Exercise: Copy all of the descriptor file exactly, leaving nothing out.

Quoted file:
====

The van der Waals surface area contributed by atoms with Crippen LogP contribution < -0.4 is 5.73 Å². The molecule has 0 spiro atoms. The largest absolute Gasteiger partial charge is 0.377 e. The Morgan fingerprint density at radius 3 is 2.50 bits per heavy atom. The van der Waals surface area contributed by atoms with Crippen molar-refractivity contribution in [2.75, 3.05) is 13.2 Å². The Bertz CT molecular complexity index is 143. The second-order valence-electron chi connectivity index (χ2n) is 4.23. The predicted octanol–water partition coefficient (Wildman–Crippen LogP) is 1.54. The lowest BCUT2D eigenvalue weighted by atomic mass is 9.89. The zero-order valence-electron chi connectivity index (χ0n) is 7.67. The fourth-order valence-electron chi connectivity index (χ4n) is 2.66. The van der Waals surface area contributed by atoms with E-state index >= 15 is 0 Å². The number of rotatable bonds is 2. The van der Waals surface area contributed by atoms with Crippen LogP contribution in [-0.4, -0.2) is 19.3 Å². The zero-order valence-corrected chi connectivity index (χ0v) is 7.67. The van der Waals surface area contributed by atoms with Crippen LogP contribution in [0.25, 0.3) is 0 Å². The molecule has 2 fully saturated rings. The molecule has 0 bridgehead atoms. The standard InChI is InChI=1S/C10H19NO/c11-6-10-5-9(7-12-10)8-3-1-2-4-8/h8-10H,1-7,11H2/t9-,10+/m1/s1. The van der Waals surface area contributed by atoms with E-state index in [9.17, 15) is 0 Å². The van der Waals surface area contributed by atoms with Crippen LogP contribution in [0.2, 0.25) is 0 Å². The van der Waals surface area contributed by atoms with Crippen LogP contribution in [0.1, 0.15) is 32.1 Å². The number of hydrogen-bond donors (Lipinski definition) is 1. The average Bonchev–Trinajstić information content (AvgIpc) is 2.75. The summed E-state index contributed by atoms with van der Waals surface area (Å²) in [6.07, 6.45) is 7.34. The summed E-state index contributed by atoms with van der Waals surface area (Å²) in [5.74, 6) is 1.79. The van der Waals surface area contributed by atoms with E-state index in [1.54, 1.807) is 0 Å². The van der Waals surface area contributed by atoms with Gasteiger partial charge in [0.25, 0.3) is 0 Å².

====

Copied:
The van der Waals surface area contributed by atoms with Crippen LogP contribution < -0.4 is 5.73 Å². The molecule has 0 spiro atoms. The largest absolute Gasteiger partial charge is 0.377 e. The Morgan fingerprint density at radius 3 is 2.50 bits per heavy atom. The van der Waals surface area contributed by atoms with Crippen molar-refractivity contribution in [2.75, 3.05) is 13.2 Å². The Bertz CT molecular complexity index is 143. The second-order valence-electron chi connectivity index (χ2n) is 4.23. The predicted octanol–water partition coefficient (Wildman–Crippen LogP) is 1.54. The lowest BCUT2D eigenvalue weighted by atomic mass is 9.89. The zero-order valence-electron chi connectivity index (χ0n) is 7.67. The fourth-order valence-electron chi connectivity index (χ4n) is 2.66. The van der Waals surface area contributed by atoms with E-state index >= 15 is 0 Å². The number of rotatable bonds is 2. The van der Waals surface area contributed by atoms with Crippen LogP contribution in [-0.4, -0.2) is 19.3 Å². The zero-order valence-corrected chi connectivity index (χ0v) is 7.67. The van der Waals surface area contributed by atoms with Crippen LogP contribution in [0.25, 0.3) is 0 Å². The molecule has 2 fully saturated rings. The molecule has 0 bridgehead atoms. The standard InChI is InChI=1S/C10H19NO/c11-6-10-5-9(7-12-10)8-3-1-2-4-8/h8-10H,1-7,11H2/t9-,10+/m1/s1. The van der Waals surface area contributed by atoms with E-state index in [9.17, 15) is 0 Å². The van der Waals surface area contributed by atoms with Crippen LogP contribution in [0.2, 0.25) is 0 Å². The van der Waals surface area contributed by atoms with Crippen LogP contribution in [0.1, 0.15) is 32.1 Å². The number of hydrogen-bond donors (Lipinski definition) is 1. The average Bonchev–Trinajstić information content (AvgIpc) is 2.75. The summed E-state index contributed by atoms with van der Waals surface area (Å²) in [6.07, 6.45) is 7.34. The summed E-state index contributed by atoms with van der Waals surface area (Å²) in [5.74, 6) is 1.79. The van der Waals surface area contributed by atoms with E-state index in [1.54, 1.807) is 0 Å². The van der Waals surface area contributed by atoms with Gasteiger partial charge in [0.25, 0.3) is 0 Å².